8 lb dog swallowed magnesium tablet - what to do?
January 27, 2008 7:19 PM   Subscribe

My 8 lb dog just swallowed a 200 mg chelated magnesium tablet (67% as magnesium amino acid chelate, 33% as magnesium oxide.) Should I rush him to the emergency vet or just wait and see what happens? Thanks very much.
posted by Tullyogallaghan to Pets & Animals (16 answers total) 3 users marked this as a favorite
this site seems to indicate that excess magnesium causes diarrhea and gas, in dogs. but eight pounds is a pretty small dog.
posted by wreckingball at 7:26 PM on January 27, 2008

You can induce vomiting if you act quickly. If you can get a shot of peroxide down him, he will probably produce the pill.
posted by acorncup at 7:27 PM on January 27, 2008

you might try either calling the vet hospital or your poison control hotline. they may just instruct you on how to give him something to make him puke.
posted by thinkingwoman at 7:27 PM on January 27, 2008

Says here a dog needs 28g/kg of dry food daily. Your dog weighs about 3.6 kg, so he needs about 100 g of food daily.

Says here that "Dogs and cats can commonly consume diets that are up to 0.2 percent magnesium - well above their requirement."

Now 0.2 percent of 100g is 0.2 grams, or 200 mg. So this seems to suggest that dogs can sustain the magnesium intake that your dog just dosed himself with, on a long term daily basis, without ill effect.

The caveat, of course, is that all this information is straight off the Internet, and I have no idea whether it's true or not. A veterinarian could tell you better, of course.
posted by ikkyu2 at 7:30 PM on January 27, 2008

The emergency vet should be able to answer this question on the phone for free.
posted by winston at 7:33 PM on January 27, 2008

Peroxide will induce him to give the pill back. Administer by spooning it into the back of his mouth and wait a bit between spoonfulls as it isn't instant.

Recent experience tells us that 4 large table-spoonfulls of peroxide makes a lab puke within 5 minutes so probably 1-2 teaspoons will work for your guy.
posted by fshgrl at 7:50 PM on January 27, 2008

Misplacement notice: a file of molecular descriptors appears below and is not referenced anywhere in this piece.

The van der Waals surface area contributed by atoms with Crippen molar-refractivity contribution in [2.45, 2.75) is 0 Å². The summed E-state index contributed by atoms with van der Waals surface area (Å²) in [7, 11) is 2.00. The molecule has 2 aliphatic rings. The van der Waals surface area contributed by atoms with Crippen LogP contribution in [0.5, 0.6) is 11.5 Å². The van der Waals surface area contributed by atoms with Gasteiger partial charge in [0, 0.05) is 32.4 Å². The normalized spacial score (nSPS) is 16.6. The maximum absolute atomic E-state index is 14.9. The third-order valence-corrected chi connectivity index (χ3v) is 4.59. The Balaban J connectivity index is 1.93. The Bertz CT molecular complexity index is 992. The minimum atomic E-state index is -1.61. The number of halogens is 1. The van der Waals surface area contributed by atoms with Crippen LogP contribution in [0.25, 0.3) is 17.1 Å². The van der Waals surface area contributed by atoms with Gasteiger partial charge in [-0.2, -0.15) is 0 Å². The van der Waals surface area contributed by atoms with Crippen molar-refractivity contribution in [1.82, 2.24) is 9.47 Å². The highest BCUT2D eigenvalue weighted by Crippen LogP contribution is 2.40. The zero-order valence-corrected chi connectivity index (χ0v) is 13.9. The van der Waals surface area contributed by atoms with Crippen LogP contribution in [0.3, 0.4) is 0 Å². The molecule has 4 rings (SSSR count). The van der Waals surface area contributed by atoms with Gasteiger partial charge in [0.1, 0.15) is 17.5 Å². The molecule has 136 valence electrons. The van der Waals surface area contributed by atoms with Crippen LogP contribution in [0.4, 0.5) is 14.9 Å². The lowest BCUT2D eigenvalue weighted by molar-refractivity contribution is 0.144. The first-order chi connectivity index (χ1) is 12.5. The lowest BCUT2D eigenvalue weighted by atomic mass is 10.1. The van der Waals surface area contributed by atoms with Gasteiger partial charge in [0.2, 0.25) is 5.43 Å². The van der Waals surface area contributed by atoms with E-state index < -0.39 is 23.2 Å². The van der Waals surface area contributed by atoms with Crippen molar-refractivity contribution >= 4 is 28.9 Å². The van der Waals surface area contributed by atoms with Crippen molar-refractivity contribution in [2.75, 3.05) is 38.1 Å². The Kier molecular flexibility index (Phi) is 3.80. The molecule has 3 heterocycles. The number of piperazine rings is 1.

Call your local emergency vet first. They'll be able to tell you whether you should induce vomiting and if so, how much hydrogen peroxide to use for that weight. There are some things that you aren't supposed to induce vomiting for. Good luck.
posted by Tehanu at 8:04 PM on January 27, 2008

If you are in the US, call the ASPCA's poison control hotline - 888.426.4435. The call costs about $50, so have your credit card handy. It is probably what they would tell you to do if you call an emergency hospital. I know, because I'm working at a veterinary emergency hospital right now.

They have toxicologists on staff, and can tell you exactly what a toxic dose for your pet is, and what you should do. If they tell you to go to the hospital, be sure to jot down the case number they give you, as it will enable the vet to contact their experts directly.

Don't induce vomiting without talking to them (or a vet). Tehanu is right that there are some things that are made worse by inducing vomiting.
posted by Rock Steady at 8:10 PM on January 27, 2008 [1 favorite]

Take to the vet. You can't go wrong.
posted by Ironmouth at 8:28 PM on January 27, 2008

Vet-- please update! I want to know how he does.
posted by oflinkey at 9:20 PM on January 27, 2008

I'll second the poison control suggestion, but I'd tell you to try calling your local poison control hotline first--they're usually pretty good at knowing what do to about animals eating things they normally shouldn't. Saved me a lot of anxiety the times I've tried them.

And yes, do update this.
posted by phaded at 9:39 PM on January 27, 2008

Response by poster: We called an emergency vet who referred us to the ASPCA pet poison hot line. The vet there told us not to worry as the Mg intake was well within limits for his size. She seemed to think that the worst outcome would be that he might vomit or become nauseous, but so far nothing untoward has happened and he seems none the worse for wear.
Thanks for all the helpful advice. The hot line vet was very helpful.
posted by Tullyogallaghan at 11:23 PM on January 27, 2008

Wonderful to hear. Glad your dog is alright.
posted by phaded at 8:27 AM on January 28, 2008

Glad to hear everything is OK. The ASPCA call is expensive, but it is cheaper than an ER visit (if they tell you not to go) and if they do tell you to go, $50 is the least of your worries. For all but your most common toxins (chocolate, NSAIDs, antifreeze) the vets at your local ER are probably just flipping though textbooks or websites to see what a toxic dose is, so it is well worth it to talk to an expert.

If you are a pet owner you should have their number posted in a prominent location -- sometimes 5 minutes can make the difference between induce vomiting at home and head to the ER for stomach pumping and several days of hospital stay.
posted by Rock Steady at 9:17 AM on January 28, 2008

If you are a pet owner you should have their number posted in a prominent location -

The ASPCA offers a free refrigerator magnet with the Poison Control Center phone number.
posted by Robert Angelo at 11:52 AM on January 28, 2008

for similar future questions, there's an easy way to figure out what to do. Replace "my dog" with "my child", now what would you do? Would you post a request to an online board and wait for an answer or would you at least call poison control and/or an emergency room?
posted by Spoonman at 7:21 AM on January 29, 2008

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